Cincinnati becomes first city in Ohio to ban bump stocks

Posted at 6:41 PM, May 09, 2018
and last updated 2018-05-09 18:41:37-04

Cincinnati City Council voted on Wednesday to officially ban bump stocks.

Cincinnati is now the first city in Ohio to ban the devices, which turn semi-automatic weapons into automatic weapons, and was used in the horrific Las Vegas shooting which killed dozens and injured hundreds. 

The new law prohibits the sale, possession and use of the device. 

The vote passed 7-2 with Republicans Amy Murray and Jeff Pastor opposing it.

"It's very clear that only the state can regulate gun laws and for me this body should not be taking up ordinances that's going to open us up to lawsuits," Pastor said. 

Pastor and other councilmembers have said the National Rifle Association may sue the city over the law, according to the Enquirer.

Councilmember P.G. Sittenfeld said other local communities must act to ban them. 

"There comes a time when people need to decide if some perverted interpretation of the 2nd Amendment granting anyone the right to own what's basically a machine gun overrides the right of people to stay alive and not be gunned down by a weapon of war," Sittenfeld said. "No city should tacitly condone a device which is specifically intended to maximize carnage. I'm proud that Cincinnati has stepped up to lead the charge on this common sense reform, joining just a few other cities across the country.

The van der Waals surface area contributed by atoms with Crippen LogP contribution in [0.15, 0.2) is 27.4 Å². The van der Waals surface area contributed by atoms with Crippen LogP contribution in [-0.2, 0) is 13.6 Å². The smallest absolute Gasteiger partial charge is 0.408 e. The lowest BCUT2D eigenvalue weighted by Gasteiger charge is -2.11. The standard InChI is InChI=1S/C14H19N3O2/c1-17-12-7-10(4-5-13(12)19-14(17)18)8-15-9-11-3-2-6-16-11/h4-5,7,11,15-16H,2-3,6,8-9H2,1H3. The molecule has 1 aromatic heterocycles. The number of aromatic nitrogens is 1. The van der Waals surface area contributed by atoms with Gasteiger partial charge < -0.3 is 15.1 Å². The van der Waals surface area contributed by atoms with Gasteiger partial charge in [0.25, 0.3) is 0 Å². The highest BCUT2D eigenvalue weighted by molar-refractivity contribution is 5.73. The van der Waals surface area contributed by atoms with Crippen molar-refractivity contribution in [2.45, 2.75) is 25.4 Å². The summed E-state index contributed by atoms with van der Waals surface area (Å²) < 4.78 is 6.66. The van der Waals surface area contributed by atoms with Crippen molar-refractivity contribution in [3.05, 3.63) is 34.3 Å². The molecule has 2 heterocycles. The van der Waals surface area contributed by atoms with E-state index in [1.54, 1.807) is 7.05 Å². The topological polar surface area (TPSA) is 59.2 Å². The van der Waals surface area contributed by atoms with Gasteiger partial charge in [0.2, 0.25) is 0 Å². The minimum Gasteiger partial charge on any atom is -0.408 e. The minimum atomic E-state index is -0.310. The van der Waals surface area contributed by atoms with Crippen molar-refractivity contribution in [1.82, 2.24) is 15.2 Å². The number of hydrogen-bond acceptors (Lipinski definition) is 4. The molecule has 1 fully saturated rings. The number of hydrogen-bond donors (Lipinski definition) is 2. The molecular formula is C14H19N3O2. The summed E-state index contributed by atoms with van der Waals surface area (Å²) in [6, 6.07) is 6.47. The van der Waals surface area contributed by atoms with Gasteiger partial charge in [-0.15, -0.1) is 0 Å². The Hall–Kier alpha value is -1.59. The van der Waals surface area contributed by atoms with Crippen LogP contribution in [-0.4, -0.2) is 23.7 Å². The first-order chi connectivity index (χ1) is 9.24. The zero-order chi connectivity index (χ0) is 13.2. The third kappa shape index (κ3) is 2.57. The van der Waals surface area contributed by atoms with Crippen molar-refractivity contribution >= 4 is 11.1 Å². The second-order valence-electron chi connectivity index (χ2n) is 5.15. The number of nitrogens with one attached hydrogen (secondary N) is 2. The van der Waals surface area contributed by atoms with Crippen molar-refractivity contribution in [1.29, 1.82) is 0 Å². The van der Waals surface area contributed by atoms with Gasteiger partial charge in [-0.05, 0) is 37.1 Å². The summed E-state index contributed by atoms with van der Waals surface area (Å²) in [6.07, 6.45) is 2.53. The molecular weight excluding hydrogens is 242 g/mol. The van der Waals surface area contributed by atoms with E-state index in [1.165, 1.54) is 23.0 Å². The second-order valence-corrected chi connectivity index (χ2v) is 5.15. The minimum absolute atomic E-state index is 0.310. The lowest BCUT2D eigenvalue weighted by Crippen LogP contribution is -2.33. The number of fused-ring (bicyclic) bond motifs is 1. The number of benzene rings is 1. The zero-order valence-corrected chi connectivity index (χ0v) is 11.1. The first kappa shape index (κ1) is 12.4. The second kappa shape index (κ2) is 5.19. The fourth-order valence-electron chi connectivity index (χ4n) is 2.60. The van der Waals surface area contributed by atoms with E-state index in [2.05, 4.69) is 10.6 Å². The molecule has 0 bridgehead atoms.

I recommend that elected leaders around the county do not wait on Congress or on extreme state legislatures who are bought and paid for by the NRA to bring common sense gun reforms. We've already been waiting far too long. There's been far too much bloodshed. Enough is enough. Local communities must act."  

Only California has a specific ban on bump stocks. Several states have laws on the books that are ambiguous and untested in court.

Michigan for example does not permit semiautomatic firearms to be converted into fully automatic, "without renewed pressure on the trigger for each successive shot." Since the shooter's finger remains in place while firing with a bump-fire stock, it could be open to interpretation over whether "renewed pressure" is applied each time the gun is fired.

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